Development of allocentric spatial memory abilities in children from 18 months to 5 years of age.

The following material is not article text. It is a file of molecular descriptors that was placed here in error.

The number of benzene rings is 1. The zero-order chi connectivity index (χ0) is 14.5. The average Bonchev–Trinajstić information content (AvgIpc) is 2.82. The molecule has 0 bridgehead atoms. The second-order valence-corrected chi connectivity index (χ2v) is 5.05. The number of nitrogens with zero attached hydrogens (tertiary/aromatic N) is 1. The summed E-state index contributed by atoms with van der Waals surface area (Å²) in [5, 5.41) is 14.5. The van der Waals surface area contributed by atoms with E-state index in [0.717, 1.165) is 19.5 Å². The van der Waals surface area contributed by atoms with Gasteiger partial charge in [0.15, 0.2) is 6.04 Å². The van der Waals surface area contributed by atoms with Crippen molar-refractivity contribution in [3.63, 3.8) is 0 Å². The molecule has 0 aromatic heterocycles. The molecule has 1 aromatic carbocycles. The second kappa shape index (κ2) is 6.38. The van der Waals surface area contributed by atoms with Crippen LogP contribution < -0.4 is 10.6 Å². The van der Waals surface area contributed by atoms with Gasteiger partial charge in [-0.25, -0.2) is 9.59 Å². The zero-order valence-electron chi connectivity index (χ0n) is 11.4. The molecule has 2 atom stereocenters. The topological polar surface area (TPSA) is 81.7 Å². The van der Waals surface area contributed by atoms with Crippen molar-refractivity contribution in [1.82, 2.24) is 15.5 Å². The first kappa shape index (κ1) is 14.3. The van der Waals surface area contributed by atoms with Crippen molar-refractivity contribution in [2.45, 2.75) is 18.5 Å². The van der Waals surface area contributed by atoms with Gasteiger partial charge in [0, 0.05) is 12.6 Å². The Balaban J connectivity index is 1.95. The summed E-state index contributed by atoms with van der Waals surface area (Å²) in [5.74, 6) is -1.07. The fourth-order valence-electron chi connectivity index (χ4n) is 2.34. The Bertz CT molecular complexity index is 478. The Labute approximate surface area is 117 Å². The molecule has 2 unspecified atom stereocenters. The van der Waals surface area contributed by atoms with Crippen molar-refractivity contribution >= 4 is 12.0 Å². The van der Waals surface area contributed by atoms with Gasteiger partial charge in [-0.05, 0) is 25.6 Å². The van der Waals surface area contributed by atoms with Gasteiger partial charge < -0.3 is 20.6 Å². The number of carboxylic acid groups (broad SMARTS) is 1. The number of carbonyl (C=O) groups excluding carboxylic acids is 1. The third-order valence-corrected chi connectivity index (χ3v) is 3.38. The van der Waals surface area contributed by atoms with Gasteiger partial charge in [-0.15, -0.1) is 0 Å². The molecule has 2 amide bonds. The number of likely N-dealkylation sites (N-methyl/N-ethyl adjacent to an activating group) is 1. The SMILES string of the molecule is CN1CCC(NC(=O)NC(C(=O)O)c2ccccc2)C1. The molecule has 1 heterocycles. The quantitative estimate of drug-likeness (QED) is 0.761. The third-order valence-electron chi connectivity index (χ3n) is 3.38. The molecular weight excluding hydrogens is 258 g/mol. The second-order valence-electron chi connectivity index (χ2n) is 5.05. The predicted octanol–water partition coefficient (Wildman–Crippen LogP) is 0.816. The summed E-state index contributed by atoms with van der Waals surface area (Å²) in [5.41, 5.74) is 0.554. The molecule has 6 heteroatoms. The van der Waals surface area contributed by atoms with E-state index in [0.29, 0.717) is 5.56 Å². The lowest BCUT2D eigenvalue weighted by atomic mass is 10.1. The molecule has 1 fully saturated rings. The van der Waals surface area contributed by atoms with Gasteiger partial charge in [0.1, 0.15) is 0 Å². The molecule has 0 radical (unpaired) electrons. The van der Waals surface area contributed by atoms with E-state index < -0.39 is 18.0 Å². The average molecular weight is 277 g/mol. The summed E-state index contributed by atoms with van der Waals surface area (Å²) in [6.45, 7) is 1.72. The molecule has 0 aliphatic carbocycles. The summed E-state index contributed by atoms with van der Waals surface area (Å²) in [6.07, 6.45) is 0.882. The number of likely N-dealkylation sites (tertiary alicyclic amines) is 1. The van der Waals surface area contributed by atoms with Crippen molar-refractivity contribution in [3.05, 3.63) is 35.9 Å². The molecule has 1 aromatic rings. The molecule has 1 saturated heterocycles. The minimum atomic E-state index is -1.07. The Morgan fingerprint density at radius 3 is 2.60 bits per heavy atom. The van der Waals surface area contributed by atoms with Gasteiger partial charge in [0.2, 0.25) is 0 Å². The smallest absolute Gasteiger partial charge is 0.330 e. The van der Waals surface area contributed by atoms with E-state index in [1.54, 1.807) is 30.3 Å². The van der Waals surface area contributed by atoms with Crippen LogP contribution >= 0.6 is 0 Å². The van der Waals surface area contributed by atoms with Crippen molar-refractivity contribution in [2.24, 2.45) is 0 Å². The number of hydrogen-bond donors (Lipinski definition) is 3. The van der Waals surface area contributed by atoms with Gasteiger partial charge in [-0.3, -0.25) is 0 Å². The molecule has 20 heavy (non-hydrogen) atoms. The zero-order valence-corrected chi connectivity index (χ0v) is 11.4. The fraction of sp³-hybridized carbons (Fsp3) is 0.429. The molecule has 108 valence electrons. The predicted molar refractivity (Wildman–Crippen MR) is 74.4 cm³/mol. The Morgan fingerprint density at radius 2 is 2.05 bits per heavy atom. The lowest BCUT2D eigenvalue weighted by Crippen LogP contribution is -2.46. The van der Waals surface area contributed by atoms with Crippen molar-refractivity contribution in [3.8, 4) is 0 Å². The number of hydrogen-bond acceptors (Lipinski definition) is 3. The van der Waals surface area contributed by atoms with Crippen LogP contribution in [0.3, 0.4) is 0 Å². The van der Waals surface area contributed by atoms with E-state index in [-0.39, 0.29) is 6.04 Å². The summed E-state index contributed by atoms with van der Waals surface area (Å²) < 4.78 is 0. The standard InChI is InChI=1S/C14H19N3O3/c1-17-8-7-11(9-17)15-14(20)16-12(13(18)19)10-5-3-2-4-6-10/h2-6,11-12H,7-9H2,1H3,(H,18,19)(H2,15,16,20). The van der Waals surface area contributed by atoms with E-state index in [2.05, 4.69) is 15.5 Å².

The present study analyzes the development of the spatial abilities in children aged 36-95 months and the sex-related differences by means of the free-choice and forced-choice paradigms of the eight-arm radial maze task. Clear age-related improvements were evidenced. However, a temporal window with an abrupt acceleration of specific spatial competencies acquisition was detected. The females aged 51-58 months started the task performing about 2.5 errors and ended it performing no more than 0.5 errors. The same pattern of performance was exhibited by the males aged 59-66 months. Also in the final span the 4.5-year-old females behave as the 6-year-old males. The significant correlations between 45 degrees angles and span values in the free-choice paradigm indicated that all children tended to solve the task by employing low working memory load and by using mainly efficient procedural strategies. Furthermore, children's ability to retain earlier information was influenced by both age and sex factors as indicated by the forced-choice paradigm findings. The present findings demonstrating the earlier acquisition of spatial competencies of the females in comparison to males, could reflect differences in foraging strategies between sexes, and/or differences in the anatomo-physiological development of specific brain structures, and/or different modulating effects of sexual hormones.